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Managers are scared stiff (too) | Managers are scared stiff (too) |

The biggest challenge of innovation projects is making people actually work with whatever has to be improved, changed or innovated (digitalization, robotization, new soft, automation…). Statistics say that around 70% of all projects do not deliver against marked goals. I have the feel that this might be even higher in the case of Intelligent Oilfield projects.

O&G Leadership often tells me they believe that many employees (and maybe a few managers) are “resistant”, like deliberately acting against innovation, and need to be managed or worst case, removed.

That’s a wrong assumption. All employees, all managers, including the initiators of projects, and their vendors, are scared of their own innovation projects (and what it implies for them)! Humans are wired and conditioned to resist any type of change in their daily routines, first because it consumes energy and our brains are not happy with that.

Secondly, our ancient brain says changes are a possible threat to our life, and our most common reaction to any change is a feeling of fear. That feeling cannot be avoided. It can be more or less intensive, but it’s an uncontrollable eruption triggered by a bio cocktail as a result of sensorial observation.

Pure biology that, if not managed, will trigger always one of three possible natural motivations and possible actions: attack, play dead or run away. That’s what we do and that’s what uninformed managers describe as “resistant behavior”.

There is no need for stakeholder analysis or stickering of people with “red, orange or green” dots. That’s nonsense. They are all red to more or less extend.

There is also no need to manage such resistance. What needs to be managed is the fear that generates it. If you teach people about their own emotions, where they come from, why they feel them and most important, what they can do with them, you hold one of the main keys to success. Nobody can stop feeling emotions (unless you are a psychopath, but let’s leave that subject for another blog entry), but one can consciously decide what to do with their feelings.

That’s the beginning of the end of “resistance management”.

Now let’s get back to The Act of Resistance. What does it really mean?

We have seen that if people – all – are not prepared to deal with their feelings (of fear), they will react in a natural way and indeed, you will have close to a 100% of resistant people on your hands (including your C-Suite and Steering Committee). Some will simply ignore you (playing dead), others will agitate and blame and accuse (anger and attack) and some will try and get away from you and the project as far as they can (“I am so busy, sorry, have other stuff to do”). It depends on who you are (character) and where you are (role & rank) and what you think about how much your life will change.

Most will react without really understanding themselves. It just doesn’t feel right…

Communications do not reduce resistance

There is no way that standard communications (direct or via media or both) can change these behaviors as they address people on a conscious (reason) level, motivational or not, as where their fears are bubbling underneath the skin without being addressed. Its money that can be invested much wiser in other methods and techniques that help with the mindset of people.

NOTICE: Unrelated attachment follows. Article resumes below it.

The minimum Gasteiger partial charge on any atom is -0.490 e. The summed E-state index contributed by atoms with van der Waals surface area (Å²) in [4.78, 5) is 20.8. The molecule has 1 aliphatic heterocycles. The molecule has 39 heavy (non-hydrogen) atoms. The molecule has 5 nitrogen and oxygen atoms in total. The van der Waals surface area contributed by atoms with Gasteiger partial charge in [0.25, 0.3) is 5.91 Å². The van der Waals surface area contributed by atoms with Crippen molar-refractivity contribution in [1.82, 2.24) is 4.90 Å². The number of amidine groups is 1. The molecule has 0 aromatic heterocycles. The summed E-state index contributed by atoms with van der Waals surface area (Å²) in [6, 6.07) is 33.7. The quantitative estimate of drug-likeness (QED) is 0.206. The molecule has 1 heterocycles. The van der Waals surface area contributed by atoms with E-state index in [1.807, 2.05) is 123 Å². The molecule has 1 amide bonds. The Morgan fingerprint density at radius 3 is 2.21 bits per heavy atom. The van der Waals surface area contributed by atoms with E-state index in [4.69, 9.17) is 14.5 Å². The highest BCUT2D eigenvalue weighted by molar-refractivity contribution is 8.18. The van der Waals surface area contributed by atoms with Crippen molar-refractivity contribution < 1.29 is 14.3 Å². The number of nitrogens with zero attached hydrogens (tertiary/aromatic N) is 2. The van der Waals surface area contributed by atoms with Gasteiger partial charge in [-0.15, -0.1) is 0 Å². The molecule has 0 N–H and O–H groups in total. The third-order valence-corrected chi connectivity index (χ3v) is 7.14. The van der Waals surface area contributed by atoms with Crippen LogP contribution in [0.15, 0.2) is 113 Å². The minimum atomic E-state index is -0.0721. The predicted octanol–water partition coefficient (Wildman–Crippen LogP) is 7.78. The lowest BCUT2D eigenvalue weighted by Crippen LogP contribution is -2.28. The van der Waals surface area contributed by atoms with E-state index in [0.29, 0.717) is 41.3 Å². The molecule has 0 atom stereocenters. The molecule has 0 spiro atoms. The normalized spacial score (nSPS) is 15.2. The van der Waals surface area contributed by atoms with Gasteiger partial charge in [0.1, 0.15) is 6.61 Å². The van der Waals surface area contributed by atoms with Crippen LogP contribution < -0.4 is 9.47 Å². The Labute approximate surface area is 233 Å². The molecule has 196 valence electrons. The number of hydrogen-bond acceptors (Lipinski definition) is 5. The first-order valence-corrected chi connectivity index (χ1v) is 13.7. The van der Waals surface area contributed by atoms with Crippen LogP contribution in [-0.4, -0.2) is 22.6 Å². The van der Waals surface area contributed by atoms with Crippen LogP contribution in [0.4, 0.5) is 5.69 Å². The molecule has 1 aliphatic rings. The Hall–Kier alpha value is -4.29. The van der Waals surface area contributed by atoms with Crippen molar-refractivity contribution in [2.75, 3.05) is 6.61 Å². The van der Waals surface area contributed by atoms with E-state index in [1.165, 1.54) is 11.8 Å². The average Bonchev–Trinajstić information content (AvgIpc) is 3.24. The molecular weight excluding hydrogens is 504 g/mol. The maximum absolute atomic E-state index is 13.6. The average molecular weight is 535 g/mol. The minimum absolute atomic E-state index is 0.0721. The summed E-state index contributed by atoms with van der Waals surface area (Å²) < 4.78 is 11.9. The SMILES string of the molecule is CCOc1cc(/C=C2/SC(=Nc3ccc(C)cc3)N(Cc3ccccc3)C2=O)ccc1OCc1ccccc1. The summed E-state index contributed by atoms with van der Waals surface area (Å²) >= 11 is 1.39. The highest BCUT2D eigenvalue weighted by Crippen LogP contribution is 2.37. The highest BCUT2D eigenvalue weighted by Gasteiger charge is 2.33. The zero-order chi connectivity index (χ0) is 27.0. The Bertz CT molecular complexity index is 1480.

On the other hand, if you prepare them properly on both, emotional and awareness side of things, it will all melt down to a small number of still doubtfull people who eventually:

  1. a) Did miss the point (you can reengage and explain again), or
  2. b) did not believe in the proposed solutions (in which case you need to explain yourself better or accept that you maybe have a solution that can be improved or that next time you may want to involve stakeholders in earlier stages; a knife that cuts both ways), or
  3. c) Some stakeholders have good reasons to not trust a manager. That’s not resistance, that’s bad leadership and C-Suite level needs to correct this cascading down adjustments (not employing Change Champions* please, that’s only admitting that one has no influence on his own people).

*) Early CM Methods introduced Change Champions or -Agents, co-workers who by character and credibility had a certain natural influence on other workers. These were in fact  attempts to improve desastress results by bypassing a dysfunctional chain of command. Thos didn’t function either because it can’t. Using PROSCI’s ADKAR model explains why:

Awareness and Desire have everything to do with leadership and the wish to listen, understand and follow leaders (that’s what employees do if they trust and respect their leaders). Both, formal and informal leaders, can have the trust and respect, but transitions also require the formal authority of leaders, something Change Champions (or Change or Project Managers) will never have.  

Knowledge transfer requires SME’s and Teachers. This could be experienced colleagues or vendor experts, for example. They are not going to change anything, they are going to teach.

Ability requires Trainers, Mentors and Coaches to help co-workers transfer the learnings into practice, using new soft, tools, formats, products, while maybe working in different collaborative settings.

Reinforcement requires a bit of everything of the before, still no need to invent a Change Champion or –Agent here. People listen, learn, practice, make mistakes, stand up and move on.  

It’s True Leadership that helps them do that.